Kirsty snuggled up with a purple bunny teddy, which she gave to Dotty after she was born so that the baby would never be alone 

Kirsty had to go through months of her pregnancy knowing that one of her triplets had passed away (pictured here at a scan in December 2018) 

The mother carried a purple bunny which she cuddled until the delivery, before leaving it with Dotty, so that she’d always have her mother beside her. 

She explained: ‘I cried so many tears at the thought of her being alone, so Dotty’s bunny was something I chose to keep her safe. 

‘I cuddled it the night before my c-section, so when they took Dotty away, she’d always have it with her, and it would smell of me. 

‘I just couldn’t bear the thought of her being alone. Delilah and Wilf also have their bunnies.’ 

Kirsty found support through Instagram and she hopes her story allows others to feel capable of speaking about loss

Dotty, Delilah and Wilfred were born March 6, 2019 at 36 weeks via caesarean section.  

Aside from her supporting friends and family, little bereavement support was offered, but after a few weeks it was suggested that Kirsty share her feelings, but she couldn’t bring herself to do this with anyone face to face.

She explained:’The first few weeks were awful. I felt like I couldn’t leave the house because my anxiety spiralled and I was so terrified of something else happening to one of our survivors.’

‘I was advised to start trying to share my feelings and emotions, but I just didn’t feel strong enough to speak face to face about what happened. 

A flower arrangement in rememberance of Dotty. Each of the triplets has their own bunnies to remember her

‘That’s when I started using Instagram to share how I was feeling. It helped so much to let go of some of the fear, upset and anger that I had bottled up.’

Kirsty admits that going through infant loss or a miscarriage requires an underestimated level of strength, yet so many people suffer in silence.

She said: ‘I was experiencing so much grief that I couldn’t bring myself to speak with anyone face to face. 

‘There were times when John had to speak on my behalf to the midwives at the hospital as I just couldn’t get my words out through the tears.’

Kirsty’s husband John, pictured here with his daughter Bonnie and two babies Delilah Ivy, Wilfred George

‘But Instagram almost allowed me to have a comfort blanket for my emotions and it protected me from the face to face interactions whilst still allowing me to share my feelings.’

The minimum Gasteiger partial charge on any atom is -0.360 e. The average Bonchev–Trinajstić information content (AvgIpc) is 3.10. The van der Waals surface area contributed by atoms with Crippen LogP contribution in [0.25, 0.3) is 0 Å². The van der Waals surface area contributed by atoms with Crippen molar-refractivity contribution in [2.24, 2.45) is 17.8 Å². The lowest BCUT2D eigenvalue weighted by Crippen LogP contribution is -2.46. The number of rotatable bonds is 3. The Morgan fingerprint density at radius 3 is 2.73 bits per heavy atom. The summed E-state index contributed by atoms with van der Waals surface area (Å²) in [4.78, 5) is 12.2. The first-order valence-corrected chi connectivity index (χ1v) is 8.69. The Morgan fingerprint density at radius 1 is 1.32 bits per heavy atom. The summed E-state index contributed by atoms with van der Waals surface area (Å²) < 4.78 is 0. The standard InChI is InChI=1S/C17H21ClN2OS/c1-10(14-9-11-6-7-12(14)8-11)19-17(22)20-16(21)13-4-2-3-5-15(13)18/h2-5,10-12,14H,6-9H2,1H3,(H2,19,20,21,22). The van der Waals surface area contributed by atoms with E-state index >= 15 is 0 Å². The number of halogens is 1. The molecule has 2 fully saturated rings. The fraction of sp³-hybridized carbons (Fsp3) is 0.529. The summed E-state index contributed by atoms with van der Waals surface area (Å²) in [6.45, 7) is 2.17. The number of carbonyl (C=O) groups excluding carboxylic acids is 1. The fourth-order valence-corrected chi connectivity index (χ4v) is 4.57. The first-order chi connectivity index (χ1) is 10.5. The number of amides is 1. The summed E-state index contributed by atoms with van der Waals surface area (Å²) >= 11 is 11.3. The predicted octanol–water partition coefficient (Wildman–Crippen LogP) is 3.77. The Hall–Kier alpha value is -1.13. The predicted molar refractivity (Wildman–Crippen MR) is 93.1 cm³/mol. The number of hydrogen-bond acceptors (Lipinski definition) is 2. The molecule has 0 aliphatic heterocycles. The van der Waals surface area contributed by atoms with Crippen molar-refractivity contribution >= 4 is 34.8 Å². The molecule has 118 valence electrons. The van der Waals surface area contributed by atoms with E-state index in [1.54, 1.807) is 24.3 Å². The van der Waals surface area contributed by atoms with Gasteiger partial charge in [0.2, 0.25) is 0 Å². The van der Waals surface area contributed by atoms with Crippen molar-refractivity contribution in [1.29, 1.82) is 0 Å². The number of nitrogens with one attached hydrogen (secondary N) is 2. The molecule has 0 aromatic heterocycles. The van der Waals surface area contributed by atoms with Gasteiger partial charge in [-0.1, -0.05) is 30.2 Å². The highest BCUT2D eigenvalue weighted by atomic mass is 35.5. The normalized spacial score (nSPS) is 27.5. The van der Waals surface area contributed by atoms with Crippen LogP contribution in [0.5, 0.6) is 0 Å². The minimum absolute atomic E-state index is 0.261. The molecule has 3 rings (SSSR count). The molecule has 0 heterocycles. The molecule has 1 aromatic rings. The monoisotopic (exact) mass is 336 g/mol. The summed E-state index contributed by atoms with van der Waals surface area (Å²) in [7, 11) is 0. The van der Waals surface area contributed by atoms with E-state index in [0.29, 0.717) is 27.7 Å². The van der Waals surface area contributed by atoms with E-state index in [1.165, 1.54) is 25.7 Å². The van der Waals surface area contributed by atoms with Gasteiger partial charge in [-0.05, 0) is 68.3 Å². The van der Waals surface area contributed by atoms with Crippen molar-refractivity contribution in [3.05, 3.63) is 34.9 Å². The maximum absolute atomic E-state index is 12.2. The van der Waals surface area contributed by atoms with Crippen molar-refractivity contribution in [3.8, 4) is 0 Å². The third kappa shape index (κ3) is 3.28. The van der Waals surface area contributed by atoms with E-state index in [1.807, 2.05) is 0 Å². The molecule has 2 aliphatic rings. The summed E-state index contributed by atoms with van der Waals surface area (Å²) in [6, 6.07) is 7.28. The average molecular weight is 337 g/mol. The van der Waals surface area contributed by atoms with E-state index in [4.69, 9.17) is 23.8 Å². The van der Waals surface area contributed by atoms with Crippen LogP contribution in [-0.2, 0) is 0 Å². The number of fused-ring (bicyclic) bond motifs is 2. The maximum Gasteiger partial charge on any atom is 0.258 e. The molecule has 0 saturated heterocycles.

While professional support was lacking, Kirsty found a network of help through social media and she hopes that by sharing her family’s story, more bereaved parents will feel that they too can talk about loss.   

She revealed: ‘It gave me platform to grieve and I spoke with so many wonderful, supportive and caring people. It also put me in contact with people who experienced loss themselves and they offered me words of comfort that really helped when I was at my lowest.’ 

Others who had gone through similar experiences connected with Kirsty and she found a supportive network in the most unlikely of places. 

Baby Bonnie,2, with her little sister Delilah. Kirsty said she appreciates every second she has with her babies 

Kirsty continued: ‘Since having the triplets and going through that grief but also feeling such joy for our surviving babies, it’s truly put into perspective how precious life is.

‘I appreciate every second I get with my babies; I hold them even tighter and love them even more unconditionally than I even thought possible since losing Dotty.

‘The strength of any parent who has experienced loss is phenomenal, but so many of them suffer in silence and don’t get the support they need and deserve.’

Kirsty revealed she has often been so upset that husband John has had to speak on her behalf to the midwives at the hospital

The mother said there needs to be more support for mothers who are grieving, revealing: ‘Talking really does help lift the weight of grief, but parents need support to feel like they can open up to get through what is the most heart-breaking experience.

‘Whether you’ve lost a baby at three weeks or 30 weeks, or you’ve lost a child that’s been born, you are entitled to feel the upset. 

Each one of those mums and dads is a mum and a dad, and even if it’s to an angel baby, they will always be a parent to their baby.’